I found a nifty little program called FreeOCR. It’s a free program you download onto your computer. It’s a powerful program with a few bells and whistles–none of which I recommend you use. This is a case where the more you automate the process, the worse your results will be. There is no good substitute for the human eye and human instincts when it comes to restoring a document file. You’re better off in the long-run by doing a basic OCR conversion. That means, open the FreeOCR program, open a pdf file, then render it page by page (depending on the size of the file and the density of the type, to do a complete book the process will take between 20 minutes and an hour).

The original scanned page is on the left, the OCR conversion is on the right. You can see what a mess it is. That’s because the OCR is very efficient. It turns not only images of text into text, it turns water stains, wrinkles, shadows, and debris embedded in the paper into text, too. If there are notes in the margin, it will try to turn that into text. A basic scan also inserts a hard paragraph return at the end of every line, gets rid of paragraph indents and destroys special formatting such as bold and italics (the first time I saw this I totally freaked out). Some things convert more cleanly than others. If you’re converting a decades-old paperback where the pages have yellowed and degraded, the conversion will be a HUGE mess.

But not a hopeless mess.

CLEAN UP

FreeOCR gives you an option of saving your rendered document as a Word file. You can do that and clean up your file in Word. There is a much easier, faster and more efficient way. Use a text editor (with a little eventual help from Word). I use Notepad++, a program you can download for free. Save your OCR rendering into the clipboard (or do a right click, Select All/Copy) and paste it into the text editor.

Whether you use Word or a text editor, this is the time-consuming part of the process. And there’s no help for it. If you want a good-looking ebook, you need to make your converted file squeaky clean. (Your other option is hiring someone to do it for you. BUT–and this is a huge but–you have to make sure the service you hire is NOT automating the process, but that there is instead an actual human being going through the book word by word and restoring the text. Those automated programs are powerful and they do a good job on some projects, but I have ebooks I have purchased on my Kindle right now that are unreadable messes due to those programs.)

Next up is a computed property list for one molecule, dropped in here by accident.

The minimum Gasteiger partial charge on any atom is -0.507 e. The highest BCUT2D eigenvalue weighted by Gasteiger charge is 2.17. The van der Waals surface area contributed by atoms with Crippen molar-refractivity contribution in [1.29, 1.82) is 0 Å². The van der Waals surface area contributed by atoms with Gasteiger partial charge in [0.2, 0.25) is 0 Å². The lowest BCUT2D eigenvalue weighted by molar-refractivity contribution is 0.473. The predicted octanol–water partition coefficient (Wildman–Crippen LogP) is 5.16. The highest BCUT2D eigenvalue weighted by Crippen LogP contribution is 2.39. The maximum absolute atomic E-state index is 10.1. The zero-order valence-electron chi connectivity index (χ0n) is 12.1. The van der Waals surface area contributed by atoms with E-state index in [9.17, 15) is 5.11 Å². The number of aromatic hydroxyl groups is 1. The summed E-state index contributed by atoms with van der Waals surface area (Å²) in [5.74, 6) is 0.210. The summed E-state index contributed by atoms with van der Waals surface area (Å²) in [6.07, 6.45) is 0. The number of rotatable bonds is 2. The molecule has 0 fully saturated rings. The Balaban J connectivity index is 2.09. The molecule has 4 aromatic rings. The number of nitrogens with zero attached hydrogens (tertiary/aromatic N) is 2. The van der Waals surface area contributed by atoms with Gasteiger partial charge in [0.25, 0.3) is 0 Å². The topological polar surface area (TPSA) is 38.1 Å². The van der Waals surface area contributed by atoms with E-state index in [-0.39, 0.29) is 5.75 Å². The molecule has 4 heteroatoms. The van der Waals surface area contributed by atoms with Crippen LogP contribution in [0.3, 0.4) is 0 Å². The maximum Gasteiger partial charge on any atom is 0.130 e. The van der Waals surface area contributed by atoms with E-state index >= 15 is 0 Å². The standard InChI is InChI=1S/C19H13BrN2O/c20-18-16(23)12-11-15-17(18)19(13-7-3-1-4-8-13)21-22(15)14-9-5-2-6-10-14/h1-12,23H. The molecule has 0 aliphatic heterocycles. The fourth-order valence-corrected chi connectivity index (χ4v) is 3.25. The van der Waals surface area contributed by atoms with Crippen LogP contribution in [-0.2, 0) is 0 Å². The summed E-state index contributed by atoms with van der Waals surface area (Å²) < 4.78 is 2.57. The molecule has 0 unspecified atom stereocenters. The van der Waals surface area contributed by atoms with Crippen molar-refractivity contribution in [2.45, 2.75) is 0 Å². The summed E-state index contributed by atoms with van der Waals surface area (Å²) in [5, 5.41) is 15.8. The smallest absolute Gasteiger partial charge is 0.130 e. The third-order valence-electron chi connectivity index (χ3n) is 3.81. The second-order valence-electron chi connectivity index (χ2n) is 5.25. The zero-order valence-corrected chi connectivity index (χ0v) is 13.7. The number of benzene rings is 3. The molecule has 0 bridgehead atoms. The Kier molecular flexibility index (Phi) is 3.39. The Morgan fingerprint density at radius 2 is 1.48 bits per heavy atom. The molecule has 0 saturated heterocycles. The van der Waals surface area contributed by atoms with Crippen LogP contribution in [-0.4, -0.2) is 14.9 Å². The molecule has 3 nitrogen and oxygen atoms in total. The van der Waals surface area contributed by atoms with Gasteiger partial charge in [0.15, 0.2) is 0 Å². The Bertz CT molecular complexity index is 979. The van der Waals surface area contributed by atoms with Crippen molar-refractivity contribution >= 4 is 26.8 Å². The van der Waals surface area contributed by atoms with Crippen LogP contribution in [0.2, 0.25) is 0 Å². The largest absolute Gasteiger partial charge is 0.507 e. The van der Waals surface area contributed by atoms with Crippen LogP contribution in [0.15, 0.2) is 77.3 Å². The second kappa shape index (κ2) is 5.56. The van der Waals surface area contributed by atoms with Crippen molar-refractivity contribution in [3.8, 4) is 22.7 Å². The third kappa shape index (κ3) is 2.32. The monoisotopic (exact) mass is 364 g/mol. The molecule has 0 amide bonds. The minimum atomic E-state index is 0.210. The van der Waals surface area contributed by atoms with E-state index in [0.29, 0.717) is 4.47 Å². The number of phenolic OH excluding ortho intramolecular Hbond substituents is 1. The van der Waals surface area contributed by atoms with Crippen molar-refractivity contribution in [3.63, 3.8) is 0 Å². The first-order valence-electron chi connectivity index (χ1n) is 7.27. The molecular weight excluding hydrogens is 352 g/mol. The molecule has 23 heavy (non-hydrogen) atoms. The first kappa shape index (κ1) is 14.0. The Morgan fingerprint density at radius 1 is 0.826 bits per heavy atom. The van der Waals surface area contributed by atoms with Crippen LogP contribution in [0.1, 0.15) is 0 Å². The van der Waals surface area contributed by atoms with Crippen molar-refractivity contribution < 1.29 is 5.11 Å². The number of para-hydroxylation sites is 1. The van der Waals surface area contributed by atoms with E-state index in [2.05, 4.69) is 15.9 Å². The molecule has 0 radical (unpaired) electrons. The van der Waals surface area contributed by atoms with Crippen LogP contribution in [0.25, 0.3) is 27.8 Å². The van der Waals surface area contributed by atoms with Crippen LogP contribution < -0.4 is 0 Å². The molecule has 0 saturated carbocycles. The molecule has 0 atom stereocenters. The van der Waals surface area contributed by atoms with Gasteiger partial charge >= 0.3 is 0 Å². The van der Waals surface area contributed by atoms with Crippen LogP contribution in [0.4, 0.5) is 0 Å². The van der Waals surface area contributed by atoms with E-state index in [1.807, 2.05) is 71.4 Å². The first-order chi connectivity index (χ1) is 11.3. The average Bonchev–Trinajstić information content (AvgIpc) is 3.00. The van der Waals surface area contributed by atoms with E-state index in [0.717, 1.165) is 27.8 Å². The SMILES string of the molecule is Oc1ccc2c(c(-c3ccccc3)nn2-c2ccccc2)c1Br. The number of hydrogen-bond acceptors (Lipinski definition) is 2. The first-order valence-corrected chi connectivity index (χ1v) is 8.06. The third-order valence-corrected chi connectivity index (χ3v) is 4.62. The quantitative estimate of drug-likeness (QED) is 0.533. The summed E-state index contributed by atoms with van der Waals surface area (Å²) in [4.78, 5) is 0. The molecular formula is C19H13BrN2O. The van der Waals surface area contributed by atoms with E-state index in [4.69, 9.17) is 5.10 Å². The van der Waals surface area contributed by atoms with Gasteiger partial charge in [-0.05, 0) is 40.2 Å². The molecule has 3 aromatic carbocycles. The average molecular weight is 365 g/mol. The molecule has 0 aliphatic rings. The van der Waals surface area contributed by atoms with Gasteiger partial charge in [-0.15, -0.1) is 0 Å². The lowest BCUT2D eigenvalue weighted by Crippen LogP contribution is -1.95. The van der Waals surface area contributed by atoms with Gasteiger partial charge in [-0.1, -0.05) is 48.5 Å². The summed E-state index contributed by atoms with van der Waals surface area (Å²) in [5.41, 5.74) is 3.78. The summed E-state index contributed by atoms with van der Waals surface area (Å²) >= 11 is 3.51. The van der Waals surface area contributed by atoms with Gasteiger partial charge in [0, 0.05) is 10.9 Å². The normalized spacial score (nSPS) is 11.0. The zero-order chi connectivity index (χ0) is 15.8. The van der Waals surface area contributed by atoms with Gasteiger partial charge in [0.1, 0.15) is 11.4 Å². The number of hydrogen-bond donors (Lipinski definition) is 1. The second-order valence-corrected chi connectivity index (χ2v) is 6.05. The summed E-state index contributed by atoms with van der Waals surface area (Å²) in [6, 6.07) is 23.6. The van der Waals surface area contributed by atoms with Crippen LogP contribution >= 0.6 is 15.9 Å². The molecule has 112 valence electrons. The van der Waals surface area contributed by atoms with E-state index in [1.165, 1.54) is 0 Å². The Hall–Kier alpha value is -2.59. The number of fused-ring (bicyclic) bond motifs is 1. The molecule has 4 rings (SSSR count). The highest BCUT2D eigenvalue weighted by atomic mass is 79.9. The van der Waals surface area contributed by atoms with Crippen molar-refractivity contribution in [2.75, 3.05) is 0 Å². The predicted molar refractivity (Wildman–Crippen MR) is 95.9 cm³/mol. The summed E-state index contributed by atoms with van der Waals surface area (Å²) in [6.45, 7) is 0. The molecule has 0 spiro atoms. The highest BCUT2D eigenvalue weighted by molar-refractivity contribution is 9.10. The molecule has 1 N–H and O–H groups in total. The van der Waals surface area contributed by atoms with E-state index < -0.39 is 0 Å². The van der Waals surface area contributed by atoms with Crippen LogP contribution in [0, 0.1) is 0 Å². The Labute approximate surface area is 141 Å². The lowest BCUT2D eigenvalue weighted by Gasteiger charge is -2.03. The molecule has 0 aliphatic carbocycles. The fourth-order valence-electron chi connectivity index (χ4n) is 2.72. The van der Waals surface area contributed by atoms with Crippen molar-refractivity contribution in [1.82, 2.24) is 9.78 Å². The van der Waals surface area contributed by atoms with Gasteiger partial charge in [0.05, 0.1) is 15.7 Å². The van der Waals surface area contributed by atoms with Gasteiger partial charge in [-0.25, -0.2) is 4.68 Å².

I have learned a few things to make the job go faster and more efficiently.

  1. Save restoring the paragraphs for last. Take a look at the image of the OCR conversion in Word. I toggled on the Show/Hide feature so you can see how every line has a paragraph return. What you see is the layout from the printed book. That can help during clean up.
  2. Work off the actual pages. Either have the actual book in front of you or split your computer screen and have the pdf file open to the scanned pages. That way if the OCR mangled the text, you can retype a word or line from the actual copy instead of trying to guess what it is supposed to say. You can also tag special formatting such as italics as you go along.
  3. Use Find/Replace.

The text will be full of oddball characters (I call them bug shit). Things like degree symbols, floating quote marks, greater and less than characters, slashes, tildes. If something doesn’t belong in your text file–Find/Replace All gets rid of it. You can also use it to get rid of headers, footers and page numbers. Once you have the text cleaned up, you can use Find/Replace All to get rid of extra paragraph returns, restore the proper paragraphs and un-hyphenate any words that had been split in the printed version. (BONUS TIP: Before you get rid of the extra paragraph returns use Find/Replace to add an extra space at the end of each line. That keeps words from being joined and makes it easier to find hyphens you want to get rid of)

So, yes, this is time-consuming, but it is not hard nor does it have to be expensive. It is definitely worthwhile to get your backlist back in circulation.